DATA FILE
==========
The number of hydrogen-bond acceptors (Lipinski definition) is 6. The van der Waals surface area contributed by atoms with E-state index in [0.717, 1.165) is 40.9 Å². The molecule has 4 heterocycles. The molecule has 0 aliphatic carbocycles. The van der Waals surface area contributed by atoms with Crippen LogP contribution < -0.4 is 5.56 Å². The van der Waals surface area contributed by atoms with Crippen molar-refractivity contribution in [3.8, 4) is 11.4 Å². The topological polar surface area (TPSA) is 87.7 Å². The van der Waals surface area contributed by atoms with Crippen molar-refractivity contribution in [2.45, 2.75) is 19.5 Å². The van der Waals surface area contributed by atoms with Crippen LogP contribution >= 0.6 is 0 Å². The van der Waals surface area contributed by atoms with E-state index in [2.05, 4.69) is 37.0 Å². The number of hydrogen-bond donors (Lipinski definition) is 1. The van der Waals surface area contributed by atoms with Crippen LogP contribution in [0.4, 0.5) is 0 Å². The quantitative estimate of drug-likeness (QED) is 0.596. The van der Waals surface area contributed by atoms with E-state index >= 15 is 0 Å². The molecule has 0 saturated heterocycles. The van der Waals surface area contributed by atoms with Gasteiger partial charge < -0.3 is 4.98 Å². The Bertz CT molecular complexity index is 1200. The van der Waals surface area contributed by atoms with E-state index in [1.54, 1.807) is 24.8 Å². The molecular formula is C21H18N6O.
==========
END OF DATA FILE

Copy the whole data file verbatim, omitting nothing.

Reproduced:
The number of hydrogen-bond acceptors (Lipinski definition) is 6. The van der Waals surface area contributed by atoms with E-state index in [0.717, 1.165) is 40.9 Å². The molecule has 4 heterocycles. The molecule has 0 aliphatic carbocycles. The van der Waals surface area contributed by atoms with Crippen LogP contribution < -0.4 is 5.56 Å². The van der Waals surface area contributed by atoms with Crippen molar-refractivity contribution in [3.8, 4) is 11.4 Å². The topological polar surface area (TPSA) is 87.7 Å². The van der Waals surface area contributed by atoms with Crippen molar-refractivity contribution in [2.45, 2.75) is 19.5 Å². The van der Waals surface area contributed by atoms with Crippen LogP contribution >= 0.6 is 0 Å². The van der Waals surface area contributed by atoms with E-state index in [2.05, 4.69) is 37.0 Å². The number of hydrogen-bond donors (Lipinski definition) is 1. The van der Waals surface area contributed by atoms with Crippen LogP contribution in [0.4, 0.5) is 0 Å². The quantitative estimate of drug-likeness (QED) is 0.596. The van der Waals surface area contributed by atoms with E-state index >= 15 is 0 Å². The molecule has 0 saturated heterocycles. The van der Waals surface area contributed by atoms with Gasteiger partial charge < -0.3 is 4.98 Å². The Bertz CT molecular complexity index is 1200. The van der Waals surface area contributed by atoms with E-state index in [1.54, 1.807) is 24.8 Å². The molecular formula is C21H18N6O.